Surveys & Contests

From time-to-time our site requests information from users via surveys or contests. Participation in these surveys or contests is completely voluntary and the user therefore has a choice whether or not to disclose any information requested. Information requested may include contact information (such as name and delivery address), and demographic information (such as postcode, age level). Contact information will be used to notify the winners and award prizes. Survey information will be used for purposes of monitoring or improving the functionality of the site.


If a user elects to use our referral service for informing a friend about our site, we ask them for the friend’s name and email address. Mondaq stores this information and may contact the friend to invite them to register with Mondaq, but they will not be contacted more than once. The friend may contact Mondaq to request the removal of this information from our database.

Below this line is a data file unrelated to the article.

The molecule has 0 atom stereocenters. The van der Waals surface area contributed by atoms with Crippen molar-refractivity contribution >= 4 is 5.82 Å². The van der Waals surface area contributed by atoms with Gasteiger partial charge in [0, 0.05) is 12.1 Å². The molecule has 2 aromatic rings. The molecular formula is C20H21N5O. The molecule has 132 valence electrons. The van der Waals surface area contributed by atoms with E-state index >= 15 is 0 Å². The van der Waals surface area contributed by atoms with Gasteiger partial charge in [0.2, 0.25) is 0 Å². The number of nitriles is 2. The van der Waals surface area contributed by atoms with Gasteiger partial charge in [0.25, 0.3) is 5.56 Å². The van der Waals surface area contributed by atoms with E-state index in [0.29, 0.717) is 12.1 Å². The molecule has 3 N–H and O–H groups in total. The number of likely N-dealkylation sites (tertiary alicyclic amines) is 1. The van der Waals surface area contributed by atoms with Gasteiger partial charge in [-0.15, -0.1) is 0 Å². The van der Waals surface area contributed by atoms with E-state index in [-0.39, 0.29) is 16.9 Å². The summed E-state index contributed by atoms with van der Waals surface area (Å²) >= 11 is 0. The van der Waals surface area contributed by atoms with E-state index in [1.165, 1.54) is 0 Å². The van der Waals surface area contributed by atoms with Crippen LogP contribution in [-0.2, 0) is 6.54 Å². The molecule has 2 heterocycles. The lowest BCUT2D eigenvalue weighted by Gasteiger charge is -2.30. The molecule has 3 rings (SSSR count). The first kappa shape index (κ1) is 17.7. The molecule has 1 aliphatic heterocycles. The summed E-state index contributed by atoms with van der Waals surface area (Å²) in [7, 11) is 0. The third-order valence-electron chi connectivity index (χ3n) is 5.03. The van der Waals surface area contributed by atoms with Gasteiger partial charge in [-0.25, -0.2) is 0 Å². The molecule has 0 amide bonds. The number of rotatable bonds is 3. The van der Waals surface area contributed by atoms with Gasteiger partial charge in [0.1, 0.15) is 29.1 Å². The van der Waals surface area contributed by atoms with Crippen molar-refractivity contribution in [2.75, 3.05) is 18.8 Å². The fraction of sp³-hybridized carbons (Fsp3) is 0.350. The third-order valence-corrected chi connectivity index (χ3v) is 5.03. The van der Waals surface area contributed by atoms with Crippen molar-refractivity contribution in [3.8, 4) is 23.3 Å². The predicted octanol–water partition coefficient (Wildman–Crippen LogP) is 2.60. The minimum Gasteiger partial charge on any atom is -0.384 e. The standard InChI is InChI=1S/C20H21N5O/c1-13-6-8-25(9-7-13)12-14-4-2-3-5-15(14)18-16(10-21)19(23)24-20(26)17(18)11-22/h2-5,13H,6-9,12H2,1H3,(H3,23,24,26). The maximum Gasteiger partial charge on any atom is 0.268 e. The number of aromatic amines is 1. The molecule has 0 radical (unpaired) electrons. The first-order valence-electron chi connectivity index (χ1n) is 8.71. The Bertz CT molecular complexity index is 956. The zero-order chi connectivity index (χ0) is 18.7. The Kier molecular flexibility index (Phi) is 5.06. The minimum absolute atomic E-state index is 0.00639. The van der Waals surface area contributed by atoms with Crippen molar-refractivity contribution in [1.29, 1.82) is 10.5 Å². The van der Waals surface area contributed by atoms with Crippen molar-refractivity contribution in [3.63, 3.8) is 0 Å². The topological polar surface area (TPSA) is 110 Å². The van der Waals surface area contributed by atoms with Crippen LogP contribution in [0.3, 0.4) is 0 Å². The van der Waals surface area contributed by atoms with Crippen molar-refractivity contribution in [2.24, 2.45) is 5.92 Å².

From time to time Mondaq may send you emails promoting Mondaq services including new services. You may opt out of receiving such emails by clicking below.

*** If you do not wish to receive any future announcements of services offered by Mondaq you may opt out by clicking here .


This website takes every reasonable precaution to protect our users’ information. When users submit sensitive information via the website, your information is protected using firewalls and other security technology. If you have any questions about the security at our website, you can send an email to webmaster@mondaq.com.

Correcting/Updating Personal Information